See also: Shine

English edit

 
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Pronunciation edit

  • (US, UK) enPR: shīn, IPA(key): /ʃaɪn/, /ʃaːɪn/
  • (file)
  • (file)
  • Rhymes: -aɪn

Etymology 1 edit

From Middle English shinen, schinen (preterite schon, past participle schinen), from Old English scīnan (“to shine, flash; be resplendent”; preterite scān, past participle scinen), from Proto-West Germanic *skīnan (to shine), from Proto-Germanic *skīnaną (to shine).

Verb edit

shine (third-person singular simple present shines, present participle shining, simple past and past participle shone or shined)

  1. (intransitive, copulative) To emit or reflect light so as to glow.
  2. (intransitive, copulative) To reflect light.
  3. (intransitive, copulative) To distinguish oneself; to excel.
    My nephew tried other sports before deciding on football, which he shone at right away, quickly becoming the star of his school team.
    • 1867, Frederick William Robinson, No Man's Friend, Harper & Brothers, page 91:
      [] I was grateful to you for giving him a year’s schooling—where he shined at it—and for putting him as a clerk in your counting-house, where he shined still more.”
    • 2011 January 15, Phil McNulty, “Tottenham 0 - 0 Man Utd”, in BBC[1]:
      It prompted an exchange of substitutions as Jermain Defoe replaced Palacios and Javier Hernandez came on for Berbatov, who had failed to shine against his former club.
  4. (intransitive, copulative) To be effulgent in splendour or beauty.
  5. (intransitive, copulative) To be eminent, conspicuous, or distinguished; to exhibit brilliant intellectual powers.
  6. (intransitive, copulative) To be immediately apparent.
  7. (transitive) To create light with (a flashlight, lamp, torch, or similar).
    I shone my light into the darkness to see what was making the noise.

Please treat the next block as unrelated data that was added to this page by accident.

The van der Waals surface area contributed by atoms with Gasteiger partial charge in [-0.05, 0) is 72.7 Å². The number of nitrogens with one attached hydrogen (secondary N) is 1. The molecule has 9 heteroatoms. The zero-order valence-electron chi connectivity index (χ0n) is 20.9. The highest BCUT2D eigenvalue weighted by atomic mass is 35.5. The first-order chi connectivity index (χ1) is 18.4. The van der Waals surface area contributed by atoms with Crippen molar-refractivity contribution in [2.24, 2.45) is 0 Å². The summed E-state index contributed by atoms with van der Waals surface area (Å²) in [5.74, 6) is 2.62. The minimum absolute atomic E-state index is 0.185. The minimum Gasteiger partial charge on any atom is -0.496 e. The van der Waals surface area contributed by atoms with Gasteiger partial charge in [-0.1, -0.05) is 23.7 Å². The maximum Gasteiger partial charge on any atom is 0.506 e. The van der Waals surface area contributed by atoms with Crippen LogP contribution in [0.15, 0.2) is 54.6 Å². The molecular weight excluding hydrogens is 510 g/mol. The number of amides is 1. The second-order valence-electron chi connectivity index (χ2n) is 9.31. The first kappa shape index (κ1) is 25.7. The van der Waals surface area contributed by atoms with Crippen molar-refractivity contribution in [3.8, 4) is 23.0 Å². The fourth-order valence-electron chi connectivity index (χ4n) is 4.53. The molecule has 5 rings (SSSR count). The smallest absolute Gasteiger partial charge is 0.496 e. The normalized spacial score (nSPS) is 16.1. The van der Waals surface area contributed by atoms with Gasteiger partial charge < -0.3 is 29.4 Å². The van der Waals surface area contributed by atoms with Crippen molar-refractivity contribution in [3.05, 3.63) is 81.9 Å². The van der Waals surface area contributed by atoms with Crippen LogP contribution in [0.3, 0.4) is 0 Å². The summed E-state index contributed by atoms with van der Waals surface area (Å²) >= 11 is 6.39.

• 2007, David Lynn Goleman, Legend: An Event Group Thriller, St. Martin’s Press, published 2008, →ISBN, page 318:
      As Jenks shined the large spotlight on the water, he saw a few bubbles and four long wakes leading away from an expanding circle of blood.
  8. (transitive) To cause to shine, as a light or by reflected light.
    in hunting, to shine the eyes of a deer at night by throwing a light on them
    • 1625, Francis [Bacon], “Of Goodness and Goodness of Nature”, in The Essayes [], 3rd edition, London: [] Iohn Haviland for Hanna Barret, →OCLC:
      He [God] doth not rain wealth, nor shine honour and virtues, upon men equally.
Synonyms edit
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Translations edit
The translations below need to be checked and inserted above into the appropriate translation tables. See instructions at Wiktionary:Entry layout § Translations.

Noun edit

shine (countable and uncountable, plural shines)

  1. Brightness from a source of light.
  2. Brightness from reflected light.
  3. Excellence in quality or appearance; splendour.
  4. Shoeshine.
  5. Sunshine.
    • 1685, John Dryden, Sylvae:
      be fair or foul, or rain or shine
  6. (slang) Moonshine; illicitly brewed alcoholic drink.
  7. (cricket) The amount of shininess on a cricket ball, or on each side of the ball.
  8. (slang) A liking for a person; a fancy.
    She's certainly taken a shine to you.
  9. (archaic, slang) A caper; an antic; a row.
Synonyms edit
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Translations edit
The translations below need to be checked and inserted above into the appropriate translation tables. See instructions at Wiktionary:Entry layout § Translations.

Etymology 2 edit

From the noun shine, or perhaps continuing Middle English schinen in its causative uses, from Old English scīn (brightness, shine), and also Middle English schenen, from Old English scǣnan (to render brilliant, make shine), from Proto-Germanic *skainijaną, causative of *skīnaną (to shine).

Verb edit

shine (third-person singular simple present shines, present participle shining, simple past and past participle shined)

  1. (transitive) To cause (something) to shine; put a shine on (something); polish (something).
    He shined my shoes until they were polished smooth and gleaming.
  2. (transitive, cricket) To polish a cricket ball using saliva and one’s clothing.
Synonyms edit
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Anagrams edit

Irish edit

Adjective edit

shine

  1. Lenited form of sine.

Noun edit

shine

  1. Lenited form of sine.

Japanese edit

Romanization edit

shine

  1. Rōmaji transcription of しね

Middle English edit

Etymology 1 edit

Noun edit

shine

  1. Alternative form of schyne (shin)

Etymology 2 edit

Verb edit

shine

  1. Alternative form of schinen